A Perfect Waiter
Erneste is a perfect waiter: now, in 1966 at the Restaurant am Berg; in 1934, at the Grand Hotel in Giessbach, Switzerland; and in the thirty-two intervening years. Shadowlike, he appears to meet the needs of diners and guests before their requests are voiced. Unflappable, impassive, he remains quietly in the background in the lives of all around him—and, it turns out, his own as well. For Erneste is indeed a perfect waiter, not only as one who serves others, but as one who postpones any action on his own behalf.
Where Erneste prefers to linger, mentally and emotionally, is the halcyon period in 1935 when Jakob, a young German seeking to avoid military conscription, arrived at the Grand Hotel and fell under the tutelage of the perfect waiter. For his part, Erneste, while teaching Jakob the skills of diplomacy, averted eyes, and the best way to sweep the stairs in this glamorous hotel, falls under the spell of Jakob. Although their relationship is brief, and Jakob soon leaves Erneste and his quietly broken heart behind, it remains Erneste’s raison d’être three decades later, when he one day receives a letter from his erstwhile lover. Jakob is in America, in some sort of trouble, and he claims only Erneste can help, by approaching the famous author Julius Klinger—the very man who took Jakob away from him.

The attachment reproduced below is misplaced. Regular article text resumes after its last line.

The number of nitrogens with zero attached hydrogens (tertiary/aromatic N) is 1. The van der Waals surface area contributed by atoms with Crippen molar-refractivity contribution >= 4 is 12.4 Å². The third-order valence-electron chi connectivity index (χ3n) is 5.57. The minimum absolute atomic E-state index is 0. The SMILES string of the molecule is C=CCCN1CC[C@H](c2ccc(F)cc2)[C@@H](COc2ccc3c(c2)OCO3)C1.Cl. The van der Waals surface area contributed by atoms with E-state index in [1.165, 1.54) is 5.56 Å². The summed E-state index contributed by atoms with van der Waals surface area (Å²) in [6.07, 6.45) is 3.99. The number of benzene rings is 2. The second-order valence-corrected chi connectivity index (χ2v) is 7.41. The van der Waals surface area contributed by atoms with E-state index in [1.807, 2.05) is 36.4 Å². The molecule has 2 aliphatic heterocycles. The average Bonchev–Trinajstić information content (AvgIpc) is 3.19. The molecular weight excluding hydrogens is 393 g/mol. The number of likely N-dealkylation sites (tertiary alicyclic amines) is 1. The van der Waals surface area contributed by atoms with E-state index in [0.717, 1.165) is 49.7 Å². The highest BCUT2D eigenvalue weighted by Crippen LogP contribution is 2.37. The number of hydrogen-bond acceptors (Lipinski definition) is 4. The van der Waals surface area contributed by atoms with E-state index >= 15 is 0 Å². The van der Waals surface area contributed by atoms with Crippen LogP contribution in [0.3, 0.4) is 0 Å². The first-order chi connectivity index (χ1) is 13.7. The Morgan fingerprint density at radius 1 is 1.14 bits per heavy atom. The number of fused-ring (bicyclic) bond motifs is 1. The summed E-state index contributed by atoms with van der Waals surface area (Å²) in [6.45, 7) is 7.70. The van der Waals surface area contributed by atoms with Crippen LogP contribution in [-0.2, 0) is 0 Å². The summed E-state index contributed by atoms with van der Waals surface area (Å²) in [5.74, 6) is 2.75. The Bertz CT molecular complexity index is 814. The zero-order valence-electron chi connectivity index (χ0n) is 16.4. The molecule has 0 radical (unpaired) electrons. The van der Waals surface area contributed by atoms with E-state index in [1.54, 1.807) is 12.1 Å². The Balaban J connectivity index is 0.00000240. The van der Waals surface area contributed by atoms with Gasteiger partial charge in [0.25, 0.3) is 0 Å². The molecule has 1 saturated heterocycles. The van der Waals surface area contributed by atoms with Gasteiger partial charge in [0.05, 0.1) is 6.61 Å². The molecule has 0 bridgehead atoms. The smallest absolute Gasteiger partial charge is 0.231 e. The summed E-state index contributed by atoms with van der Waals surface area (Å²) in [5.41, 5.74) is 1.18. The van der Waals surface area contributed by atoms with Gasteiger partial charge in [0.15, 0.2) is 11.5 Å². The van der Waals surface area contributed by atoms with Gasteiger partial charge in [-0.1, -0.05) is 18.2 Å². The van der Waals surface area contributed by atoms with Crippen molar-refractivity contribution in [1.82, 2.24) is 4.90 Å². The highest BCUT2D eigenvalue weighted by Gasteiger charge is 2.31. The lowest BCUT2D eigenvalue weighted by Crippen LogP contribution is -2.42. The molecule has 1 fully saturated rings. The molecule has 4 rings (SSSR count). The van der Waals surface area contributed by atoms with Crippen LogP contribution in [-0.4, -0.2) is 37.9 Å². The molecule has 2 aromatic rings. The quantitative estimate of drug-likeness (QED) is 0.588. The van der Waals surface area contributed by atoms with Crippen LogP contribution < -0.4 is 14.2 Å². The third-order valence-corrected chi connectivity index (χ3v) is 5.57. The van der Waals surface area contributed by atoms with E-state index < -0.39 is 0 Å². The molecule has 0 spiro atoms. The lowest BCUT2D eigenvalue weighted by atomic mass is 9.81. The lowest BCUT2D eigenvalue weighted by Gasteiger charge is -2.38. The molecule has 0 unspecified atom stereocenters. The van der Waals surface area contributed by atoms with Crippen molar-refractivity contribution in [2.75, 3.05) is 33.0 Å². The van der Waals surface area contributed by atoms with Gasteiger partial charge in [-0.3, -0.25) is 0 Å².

John Brownjohn’s spare translation is riveting: for a novel in which not very much happens (other than waiting), a lot actually does transpire, in the form of flashbacks and a final confrontation, in which Erneste is forced to acknowledge that the past is over, that all humans are flawed, and that forward movement, while perhaps slow, is inevitable.